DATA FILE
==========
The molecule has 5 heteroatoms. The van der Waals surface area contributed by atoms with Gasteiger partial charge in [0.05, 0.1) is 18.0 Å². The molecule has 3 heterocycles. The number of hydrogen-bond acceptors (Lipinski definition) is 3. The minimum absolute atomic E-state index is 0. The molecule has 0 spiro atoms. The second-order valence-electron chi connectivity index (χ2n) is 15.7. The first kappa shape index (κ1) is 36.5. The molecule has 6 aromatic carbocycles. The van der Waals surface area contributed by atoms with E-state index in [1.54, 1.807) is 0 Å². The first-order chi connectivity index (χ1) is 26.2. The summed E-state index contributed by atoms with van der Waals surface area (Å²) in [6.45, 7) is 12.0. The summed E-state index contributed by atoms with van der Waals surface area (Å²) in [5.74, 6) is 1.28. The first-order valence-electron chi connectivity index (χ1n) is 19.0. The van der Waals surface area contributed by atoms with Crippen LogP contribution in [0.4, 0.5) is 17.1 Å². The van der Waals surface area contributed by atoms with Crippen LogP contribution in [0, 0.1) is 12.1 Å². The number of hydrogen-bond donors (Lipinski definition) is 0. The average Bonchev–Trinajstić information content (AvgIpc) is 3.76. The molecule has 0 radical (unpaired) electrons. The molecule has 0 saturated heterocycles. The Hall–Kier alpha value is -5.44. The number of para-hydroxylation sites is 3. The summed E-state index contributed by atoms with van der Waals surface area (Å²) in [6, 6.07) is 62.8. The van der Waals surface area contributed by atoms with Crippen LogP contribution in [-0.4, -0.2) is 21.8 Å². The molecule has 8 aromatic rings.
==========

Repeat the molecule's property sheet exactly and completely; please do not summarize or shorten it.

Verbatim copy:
The molecule has 5 heteroatoms. The van der Waals surface area contributed by atoms with Gasteiger partial charge in [0.05, 0.1) is 18.0 Å². The molecule has 3 heterocycles. The number of hydrogen-bond acceptors (Lipinski definition) is 3. The minimum absolute atomic E-state index is 0. The molecule has 0 spiro atoms. The second-order valence-electron chi connectivity index (χ2n) is 15.7. The first kappa shape index (κ1) is 36.5. The molecule has 6 aromatic carbocycles. The van der Waals surface area contributed by atoms with E-state index in [1.54, 1.807) is 0 Å². The first-order chi connectivity index (χ1) is 26.2. The summed E-state index contributed by atoms with van der Waals surface area (Å²) in [6.45, 7) is 12.0. The summed E-state index contributed by atoms with van der Waals surface area (Å²) in [5.74, 6) is 1.28. The first-order valence-electron chi connectivity index (χ1n) is 19.0. The van der Waals surface area contributed by atoms with Crippen LogP contribution in [0.4, 0.5) is 17.1 Å². The van der Waals surface area contributed by atoms with Crippen LogP contribution in [0, 0.1) is 12.1 Å². The number of hydrogen-bond donors (Lipinski definition) is 0. The average Bonchev–Trinajstić information content (AvgIpc) is 3.76. The molecule has 0 radical (unpaired) electrons. The molecule has 0 saturated heterocycles. The Hall–Kier alpha value is -5.44. The number of para-hydroxylation sites is 3. The summed E-state index contributed by atoms with van der Waals surface area (Å²) in [6, 6.07) is 62.8. The van der Waals surface area contributed by atoms with Crippen LogP contribution in [-0.4, -0.2) is 21.8 Å². The molecule has 8 aromatic rings.